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This will be a completely spoiler free review which, frankly, will be difficult, because the “spoilers” in the movie have so much to do with the overall joyful experience of it! I’ll post a more complete review in the coming days.
For now, as you have already heard from what seems to be every media outlet in the world and unless you’ve been living in a complete media blackout for the past week, let me begin by saying The Force Awakens is a more than worthy addition to George Lucas’ original Star Wars trilogy and succeeds wildly in linking the past of that universe to a future that is very bright, indeed!
Director JJ Abrams accomplishes something with The Force Awakens that Lucas himself was not able to do with the prequel trilogy. Abrams has made a Star Wars movie that feels like Star Wars. This achievement cannot be overstated. The stirring opening crawl (which is almost perfectly written including lines like “Leia has sent her most daring pilot on a secret mission…”), the rousing John Williams score and the re-introduction of legendary characters that movie goers (not just Star Wars fans) have plunked down their dollars in record pace to see, The Force Awakens immediately takes its place in the upper echelon of the seven Star Wars films.
I believe it is better than any of the prequel movies and is at least as good as Return of the Jedi. While not as good as The Empire Strikes Back and not as original as A New Hope (more on that in a paragraph or two), The Force Awakens is a wonderful movie, Star Wars or not. It is warm, funny, emotional and rousing. It is a powerful starting point for the new trilogy and terrific movie overall.
Abrams and writers Lawrence Kasdan and Michael Arndt have done something pretty remarkable in The Force Awakens. They have balanced the needs of the audience to see familiar faces with the need of the franchise to move forward with new faces. While allowing us to re-connect with many of our favorites from the original trilogy, The Force Awakens sneakily and wisely places the focus squarely on the new group of heroes and villains, creating characters that, in their initial outing, seem almost as compelling as the ones from the original films. That’s no mean feat as audiences have lived with Luke and Han and Leia for almost 40 years. That Rey and Finn and Poe Dameron and Kylo Ren already stand on their own feet in the company of these characters is impressive to say the least.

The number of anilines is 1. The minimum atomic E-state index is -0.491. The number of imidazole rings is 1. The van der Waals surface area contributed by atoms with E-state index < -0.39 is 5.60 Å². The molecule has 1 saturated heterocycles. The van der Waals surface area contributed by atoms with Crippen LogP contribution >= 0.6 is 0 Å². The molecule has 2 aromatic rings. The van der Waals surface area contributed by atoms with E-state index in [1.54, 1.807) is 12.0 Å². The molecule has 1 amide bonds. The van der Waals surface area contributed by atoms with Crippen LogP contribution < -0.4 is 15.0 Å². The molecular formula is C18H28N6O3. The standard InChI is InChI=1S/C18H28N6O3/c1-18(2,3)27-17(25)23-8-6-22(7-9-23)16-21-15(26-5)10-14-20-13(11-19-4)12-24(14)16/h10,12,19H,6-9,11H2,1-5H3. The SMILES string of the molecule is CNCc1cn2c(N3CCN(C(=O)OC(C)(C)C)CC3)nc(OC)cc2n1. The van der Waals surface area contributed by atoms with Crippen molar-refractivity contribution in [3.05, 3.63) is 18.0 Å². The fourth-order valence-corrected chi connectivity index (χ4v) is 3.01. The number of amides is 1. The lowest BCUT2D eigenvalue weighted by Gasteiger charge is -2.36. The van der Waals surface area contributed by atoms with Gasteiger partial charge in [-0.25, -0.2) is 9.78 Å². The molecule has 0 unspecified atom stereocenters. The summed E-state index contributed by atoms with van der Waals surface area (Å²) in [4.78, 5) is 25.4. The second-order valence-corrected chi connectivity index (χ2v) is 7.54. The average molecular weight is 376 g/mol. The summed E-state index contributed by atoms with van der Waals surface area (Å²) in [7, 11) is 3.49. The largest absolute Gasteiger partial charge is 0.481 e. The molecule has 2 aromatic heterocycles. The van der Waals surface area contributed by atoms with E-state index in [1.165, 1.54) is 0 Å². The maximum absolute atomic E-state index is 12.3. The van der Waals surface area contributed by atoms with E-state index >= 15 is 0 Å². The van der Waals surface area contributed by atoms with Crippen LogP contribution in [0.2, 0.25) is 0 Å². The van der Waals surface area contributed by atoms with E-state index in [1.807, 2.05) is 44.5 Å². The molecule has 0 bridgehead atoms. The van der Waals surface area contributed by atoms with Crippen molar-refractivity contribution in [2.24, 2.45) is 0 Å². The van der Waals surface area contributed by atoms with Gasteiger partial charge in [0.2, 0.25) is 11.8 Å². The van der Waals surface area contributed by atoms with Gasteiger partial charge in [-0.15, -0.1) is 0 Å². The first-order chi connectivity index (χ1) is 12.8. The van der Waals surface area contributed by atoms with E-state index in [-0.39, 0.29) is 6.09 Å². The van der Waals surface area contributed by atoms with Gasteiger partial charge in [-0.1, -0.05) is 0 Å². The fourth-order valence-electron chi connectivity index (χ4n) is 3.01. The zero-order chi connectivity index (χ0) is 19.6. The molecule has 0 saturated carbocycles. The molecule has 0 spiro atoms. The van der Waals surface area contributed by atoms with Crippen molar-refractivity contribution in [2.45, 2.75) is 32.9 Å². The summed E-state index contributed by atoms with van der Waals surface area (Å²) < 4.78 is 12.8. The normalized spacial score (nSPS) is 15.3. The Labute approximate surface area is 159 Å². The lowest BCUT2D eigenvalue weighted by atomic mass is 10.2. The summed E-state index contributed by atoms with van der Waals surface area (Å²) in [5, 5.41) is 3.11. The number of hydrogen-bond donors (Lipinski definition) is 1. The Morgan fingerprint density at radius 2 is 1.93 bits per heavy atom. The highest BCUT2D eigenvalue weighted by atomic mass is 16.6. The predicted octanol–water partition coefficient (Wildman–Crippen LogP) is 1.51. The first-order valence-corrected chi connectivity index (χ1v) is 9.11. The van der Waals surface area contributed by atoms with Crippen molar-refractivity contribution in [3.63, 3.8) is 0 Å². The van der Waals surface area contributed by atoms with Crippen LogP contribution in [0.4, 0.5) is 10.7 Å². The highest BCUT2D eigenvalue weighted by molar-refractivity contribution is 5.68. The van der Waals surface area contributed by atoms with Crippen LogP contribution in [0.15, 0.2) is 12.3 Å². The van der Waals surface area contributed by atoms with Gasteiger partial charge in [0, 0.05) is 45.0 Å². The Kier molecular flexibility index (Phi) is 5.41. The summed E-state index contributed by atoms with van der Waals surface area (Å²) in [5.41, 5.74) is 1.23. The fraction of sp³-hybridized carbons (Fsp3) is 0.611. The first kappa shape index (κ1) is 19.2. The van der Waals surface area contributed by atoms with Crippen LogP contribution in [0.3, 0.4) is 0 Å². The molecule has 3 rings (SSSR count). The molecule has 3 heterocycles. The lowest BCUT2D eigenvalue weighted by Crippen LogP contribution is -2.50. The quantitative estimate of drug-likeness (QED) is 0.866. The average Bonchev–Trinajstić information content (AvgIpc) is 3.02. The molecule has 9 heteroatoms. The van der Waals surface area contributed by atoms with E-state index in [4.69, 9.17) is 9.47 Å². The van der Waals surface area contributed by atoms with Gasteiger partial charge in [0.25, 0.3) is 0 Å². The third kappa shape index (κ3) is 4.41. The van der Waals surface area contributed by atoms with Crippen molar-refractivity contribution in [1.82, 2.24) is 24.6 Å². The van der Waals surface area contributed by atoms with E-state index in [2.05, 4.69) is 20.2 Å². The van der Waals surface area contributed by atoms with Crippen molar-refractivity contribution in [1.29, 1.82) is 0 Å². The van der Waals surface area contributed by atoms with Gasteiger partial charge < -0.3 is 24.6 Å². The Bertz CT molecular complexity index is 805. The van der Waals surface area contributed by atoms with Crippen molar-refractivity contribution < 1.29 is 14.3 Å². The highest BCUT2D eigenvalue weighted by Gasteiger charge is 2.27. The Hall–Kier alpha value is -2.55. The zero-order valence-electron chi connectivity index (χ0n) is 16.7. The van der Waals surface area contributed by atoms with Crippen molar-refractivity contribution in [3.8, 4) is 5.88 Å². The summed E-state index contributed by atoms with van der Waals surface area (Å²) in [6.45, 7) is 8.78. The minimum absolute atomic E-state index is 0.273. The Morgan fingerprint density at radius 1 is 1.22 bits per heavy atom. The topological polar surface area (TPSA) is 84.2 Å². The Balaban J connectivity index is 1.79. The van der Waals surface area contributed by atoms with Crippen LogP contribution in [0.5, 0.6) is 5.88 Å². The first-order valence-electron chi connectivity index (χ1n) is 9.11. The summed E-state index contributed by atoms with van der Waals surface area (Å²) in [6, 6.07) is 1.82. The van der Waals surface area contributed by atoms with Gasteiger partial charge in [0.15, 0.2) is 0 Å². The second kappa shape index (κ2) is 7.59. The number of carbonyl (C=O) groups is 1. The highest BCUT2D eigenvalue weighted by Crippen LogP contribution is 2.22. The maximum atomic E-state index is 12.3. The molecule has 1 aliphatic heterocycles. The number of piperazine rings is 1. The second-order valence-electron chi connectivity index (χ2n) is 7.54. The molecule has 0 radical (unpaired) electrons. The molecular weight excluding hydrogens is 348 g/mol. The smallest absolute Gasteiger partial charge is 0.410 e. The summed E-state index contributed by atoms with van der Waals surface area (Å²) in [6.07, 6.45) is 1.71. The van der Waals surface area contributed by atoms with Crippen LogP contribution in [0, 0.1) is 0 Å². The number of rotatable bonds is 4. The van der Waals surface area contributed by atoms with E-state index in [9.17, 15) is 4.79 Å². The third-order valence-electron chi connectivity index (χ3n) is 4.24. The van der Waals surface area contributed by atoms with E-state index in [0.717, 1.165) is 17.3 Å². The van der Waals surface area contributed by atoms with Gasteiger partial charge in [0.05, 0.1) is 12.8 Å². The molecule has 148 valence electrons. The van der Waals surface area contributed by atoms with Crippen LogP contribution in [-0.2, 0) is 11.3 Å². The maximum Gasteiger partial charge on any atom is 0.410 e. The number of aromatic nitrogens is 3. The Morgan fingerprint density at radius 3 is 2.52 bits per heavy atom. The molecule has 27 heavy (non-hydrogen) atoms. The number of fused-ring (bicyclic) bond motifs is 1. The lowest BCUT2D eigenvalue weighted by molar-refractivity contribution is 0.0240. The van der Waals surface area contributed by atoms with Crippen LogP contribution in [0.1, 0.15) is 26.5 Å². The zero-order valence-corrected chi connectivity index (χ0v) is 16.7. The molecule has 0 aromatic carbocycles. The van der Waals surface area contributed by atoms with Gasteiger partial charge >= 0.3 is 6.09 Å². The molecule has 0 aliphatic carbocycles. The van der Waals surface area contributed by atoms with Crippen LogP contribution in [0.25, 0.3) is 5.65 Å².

These new characters, particularly Rey, Finn and Kylo Ren, are very compelling and The Force Awakens does something very, very smart with each of them: it does not tell the audience too much. In fact, the movie really tells the audience very little about who these characters were or what they were doing before the movie starts. Rather, we are dropped into the middle of the action and the middle of their lives. This is a great choice and it matches the frenetic pace of the movie overall. Our first experience of Finn is in battle, our first experience of Rey finds her nonchalantly risking life and limb, our first experience of Kylo Ren is seeing him hooded, menacing and marching down the ramp of a suitably imposing First Order shuttle craft. Who are these people? What are they doing? Should we care about them?
The answer to the last question is the real trick. Obviously, it’s an emphatic “yes, we should care about them.” The trick is that we do care about them before we can even ask if we should.